Outdoor connections, honest materials, and an eclectic array of furnishings and fine art make visitors to the reinvented Southern Cross feel welcome

The partially enclosed garden bar makes the most interior design, lighting, lobby, real estate, black
The partially enclosed garden bar makes the most of sun and shade. In the evening, spotlighting highlights the woven texture of the walls.

Perhaps the two most important goals of a hospitality fit-out are to attract patrons in the first place and then encourage them to return. For the refit of an iconic, long-standing hostelry, this meant ensuring past clientele responded to the fresh design, newcomers took interest, and everyone felt immediately at home.

Making the clientele, new and old, feel at home was central to the agenda when architects John Mills, James Warren and graduate Emily Reich revamped the historic Southern Cross Hotel in downtown Wellington. Reich and Mills largely worked on the exterior of the venue, while Warren focused on the interior and the architecture. Mills says that the fit-out is intended to stimulate people visually, and at the same time make them feel connected.

"We created an eclectic, vibrant set of spaces that are indicative of the variety and exuberance of the city beyond the hotel's front door," says Mills. "The Southern Cross has been in existence for nearly a hundred years and locals from all walks of life patronise the bar from artists and students to office workers."

In structural terms, the refit included a new timber entranceway and frontage that opens up the hotel to the street. Other elements included were a feature ceiling, a realignment of interior spaces, the introduction of new toilets and a completely new garden area at the rear of the hotel.

The architects looked for points of commonality that would connect with the venue's diverse patronage.

John Mills Architects gave Wellington's Southern Cross Hotel building, car, city, downtown, family car, house, luxury vehicle, mixed use, neighbourhood, real estate, sky, street, blue
John Mills Architects gave Wellington's Southern Cross Hotel a new street presence together with a comprehensively revamped interior. The frontage links the bar to the street via a connecting patio.

"One thing that Wellingtonians love is indoor-outdoor flow, and this is integral to the Southern Cross ambience," says Warren. "Completely reinventing the front of the hostelry was central to this. Now wood doors open onto a small patio that brings a direct connection to the street. The extensive glazing also allows daylight to flood directly into the interior."

Two metal sculptures, each in the shape of a leaf, over the entrance reinforce the outdoor theme and serve as a gentle reminder of the new garden bar, set to the rear.

"An outdoor fireplace, mature trees and the introduction of large boulders in the garden bar all add to this connection with nature," says Reich. "Much of this area is covered, and the addition of a roaring fire makes it a welcoming spot all year round."

The journey from front door to garden bar is a tapestry of texture, colour, form and diverse seating options.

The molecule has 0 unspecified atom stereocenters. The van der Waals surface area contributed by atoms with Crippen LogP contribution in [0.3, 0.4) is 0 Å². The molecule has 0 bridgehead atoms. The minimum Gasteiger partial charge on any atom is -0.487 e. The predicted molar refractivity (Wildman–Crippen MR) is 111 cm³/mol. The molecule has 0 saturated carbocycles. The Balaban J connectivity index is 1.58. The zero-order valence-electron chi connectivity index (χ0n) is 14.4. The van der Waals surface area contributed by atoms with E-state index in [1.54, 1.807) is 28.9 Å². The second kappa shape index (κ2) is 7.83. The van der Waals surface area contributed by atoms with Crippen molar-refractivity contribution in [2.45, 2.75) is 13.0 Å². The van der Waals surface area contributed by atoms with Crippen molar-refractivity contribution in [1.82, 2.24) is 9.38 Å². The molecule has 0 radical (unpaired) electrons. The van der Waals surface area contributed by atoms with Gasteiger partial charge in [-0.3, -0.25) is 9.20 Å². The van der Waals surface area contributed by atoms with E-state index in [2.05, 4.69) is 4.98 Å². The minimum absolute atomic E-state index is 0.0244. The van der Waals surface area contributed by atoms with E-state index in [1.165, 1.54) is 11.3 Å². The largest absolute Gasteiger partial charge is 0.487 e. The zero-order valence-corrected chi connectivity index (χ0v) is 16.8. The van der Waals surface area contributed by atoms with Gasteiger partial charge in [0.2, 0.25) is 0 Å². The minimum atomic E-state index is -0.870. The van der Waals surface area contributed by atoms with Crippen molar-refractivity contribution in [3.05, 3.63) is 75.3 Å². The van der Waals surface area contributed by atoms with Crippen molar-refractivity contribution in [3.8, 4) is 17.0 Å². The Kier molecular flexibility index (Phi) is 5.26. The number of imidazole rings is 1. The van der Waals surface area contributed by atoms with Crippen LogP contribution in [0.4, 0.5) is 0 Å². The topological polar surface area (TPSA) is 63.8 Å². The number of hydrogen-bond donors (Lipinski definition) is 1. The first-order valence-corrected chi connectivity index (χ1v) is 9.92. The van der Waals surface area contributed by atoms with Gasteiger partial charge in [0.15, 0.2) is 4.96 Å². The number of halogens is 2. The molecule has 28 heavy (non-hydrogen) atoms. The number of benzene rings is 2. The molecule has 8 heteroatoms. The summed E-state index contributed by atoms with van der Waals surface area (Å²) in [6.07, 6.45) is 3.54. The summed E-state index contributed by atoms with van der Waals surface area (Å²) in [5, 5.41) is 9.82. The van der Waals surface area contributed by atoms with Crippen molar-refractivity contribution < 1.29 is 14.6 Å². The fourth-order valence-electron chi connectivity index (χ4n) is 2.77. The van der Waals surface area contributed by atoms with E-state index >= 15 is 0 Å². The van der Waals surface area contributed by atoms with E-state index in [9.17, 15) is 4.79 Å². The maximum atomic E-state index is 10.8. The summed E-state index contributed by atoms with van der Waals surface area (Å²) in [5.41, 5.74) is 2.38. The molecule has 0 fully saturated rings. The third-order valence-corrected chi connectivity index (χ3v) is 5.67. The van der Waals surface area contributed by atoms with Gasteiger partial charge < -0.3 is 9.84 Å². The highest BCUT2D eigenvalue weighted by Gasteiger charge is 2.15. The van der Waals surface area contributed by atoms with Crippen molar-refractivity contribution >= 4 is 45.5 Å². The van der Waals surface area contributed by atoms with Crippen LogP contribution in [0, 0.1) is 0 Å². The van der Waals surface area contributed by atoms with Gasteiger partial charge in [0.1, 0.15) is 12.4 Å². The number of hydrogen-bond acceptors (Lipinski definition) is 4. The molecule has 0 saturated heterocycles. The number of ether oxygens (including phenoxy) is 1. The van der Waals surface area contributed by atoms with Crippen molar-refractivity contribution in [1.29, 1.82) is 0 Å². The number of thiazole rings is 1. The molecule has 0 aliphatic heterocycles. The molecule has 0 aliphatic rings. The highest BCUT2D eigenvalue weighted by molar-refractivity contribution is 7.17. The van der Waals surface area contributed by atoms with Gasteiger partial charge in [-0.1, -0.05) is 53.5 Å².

"We wanted to create interiors with the comfort and detail that a private house might have," says Warren. "The central space that greets visitors, for example, has a variety of chairs, a large feature ceiling representing traditional Pacific woven ceilings, and a chandelier hanging alongside this. Everywhere you look something different catches the eye."

Like much of the interior, the hand-painted concrete café, interior design, restaurant, black, brown
Like much of the interior, the hand-painted concrete floors reflect a personal touch. Everything from the table seating to the ceiling treatments reflects an eclectic design agenda.

As you would expect, creating harmony from these disparate elements wasn't easy. However, by selecting simple, honest materials, and following a practical and painstaking methodology, a cohesive result was attained.

"Basic materials such as brass, timber, vinyl and rock predominate in the fit-out. These down-to-earth materials make patrons feel at ease, and are also low maintenance," says Warren. "Colour also links the interiors subtle colour accents wash through the spaces, with reds, oranges, and greens used extensively."

Today, the completely refurbished venue really is all things to all Wellingtonians, says John Mills.

"Artworks on most walls, generous outdoor spaces, fireplaces, cafe-type seating and private niche spaces all offer something different," he says. "Given the hotel's current patronage from the old-timers, to the fresh young things the Southern Cross' iconic reputation is only likely to gain momentum over the coming years."

Credit list

James Warren, John Mills, Emily Reich,
Project manager
Gary Clarke
Interior builder
Sam Janes
Topline Electrical
Sound installation
Buzz Audio
Riel Lighting Wholesalers
Meredith Webster
Leon Kiel
S Gerrie Decorators
Entry sculpture
John Calvert
Harbour City Refrigeration
Interior decoration
Liz Clarke
Exterior builder
Dallas Brown
Engineer, fire engineer
Spencer Holmes
Wood Joinery Company
Sound engineer
Bel Acoustic Consulting
Automated Music Systems
Paragon Fireplace Specialists
Concrete finishing
Donny Clark
Booth seating
Geoff Fiebig
Heating and ventilation

Story by: Trendsideas

28 Sep, 2007